It was confirmed that she had toxic shock syndrome, and was cured after one week’s treatment. This was a rare case of a menstrual cup causing toxic shock syndrome.

Are menstrual cups expensive?
O X

Answer: X

Three month’s worth of sanitary pads costs the equivalent of a menstrual cup, which can be used for 5 years.

Korean women spend on average 120,000 won per year (10,000 won per month) purchasing sanitary pads. That amounts to 600,000 won over 5 years. Purchasing a menstrual cup, which can be reused over a period of 2 to 5 years, represents a saving of 90,000 won for the first year or 570,000 won over 5 years.

Are menstrual cups non-medical manufactured products?
O X

Answer: X

Menstrual cups are designated as sanitary aids in Korea, America, and Japan.

However, in other countries, they are classified and distributed as non-medical manufactured products.

In those countries where menstrual cups are managed as sanitary aids, they have to meet high standards, requiring a high level of safety that will cause no harm; then they are given approval to be distributed and managed based on the safety test results of the raw materials and products. When you choose a menstrual cup, you can trust one that is approved by the Food and Drug Administration.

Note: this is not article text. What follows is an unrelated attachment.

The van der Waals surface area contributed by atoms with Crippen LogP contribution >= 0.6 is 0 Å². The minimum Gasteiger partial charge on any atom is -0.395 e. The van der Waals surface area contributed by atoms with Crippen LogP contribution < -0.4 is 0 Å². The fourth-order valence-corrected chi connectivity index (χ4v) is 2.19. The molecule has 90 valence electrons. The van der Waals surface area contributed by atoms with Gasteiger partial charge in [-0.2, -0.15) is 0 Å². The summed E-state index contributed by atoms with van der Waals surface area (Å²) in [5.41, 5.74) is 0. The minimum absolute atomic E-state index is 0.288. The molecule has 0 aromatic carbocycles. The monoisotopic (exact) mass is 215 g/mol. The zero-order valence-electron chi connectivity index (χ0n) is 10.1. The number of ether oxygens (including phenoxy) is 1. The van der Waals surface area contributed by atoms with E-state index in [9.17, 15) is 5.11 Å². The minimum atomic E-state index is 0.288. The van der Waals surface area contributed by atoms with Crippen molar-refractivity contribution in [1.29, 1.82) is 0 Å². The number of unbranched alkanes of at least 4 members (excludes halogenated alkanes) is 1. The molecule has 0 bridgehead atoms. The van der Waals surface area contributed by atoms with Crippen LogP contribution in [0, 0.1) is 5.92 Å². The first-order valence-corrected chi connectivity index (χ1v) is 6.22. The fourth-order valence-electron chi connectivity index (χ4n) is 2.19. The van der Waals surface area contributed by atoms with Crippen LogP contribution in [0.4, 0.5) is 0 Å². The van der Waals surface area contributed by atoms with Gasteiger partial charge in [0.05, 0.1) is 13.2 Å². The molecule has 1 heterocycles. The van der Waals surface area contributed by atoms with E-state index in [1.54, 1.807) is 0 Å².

If you choose one without approval from the Food and Drug Administration, you need to examine whether the manufacturer is reliable, and what kind of raw materials they have used and if the finished products are in good condition. Some cheap menstrual cups don’t provide enough information on whether the raw materials are safe and which country the manufacturer is from, or even who the manufacturer is.

Is the gradient and elasticity of a menstrual cup the same thing?
O X

Answer: X

The gradient of a menstrual cup is the degree of hardness or softness. The elasticity of a menstrual cup is the force with which it can restore its original shape.

The harder a menstrual cup is the more firmly it stays in the vagina. If you exercise intensively, your vaginal muscles move as your body moves. If the menstrual cup is hard, it firmly fits in the vaginal wall so you don’t have to worry about leaking. However, you could feel irritation and sense of distension.

Elasticity is the force with which the menstrual cup restores its shape when folding and unfolding. This elasticity is closely connected with sealing (vacuum). The less elastic, the more difficult it is to unfold the menstrual cup in the vagina.

All you wanted to know about menstrual cups

① How do I choose the right menstrual cup?

Before starting to use a menstrual cup, explore your body.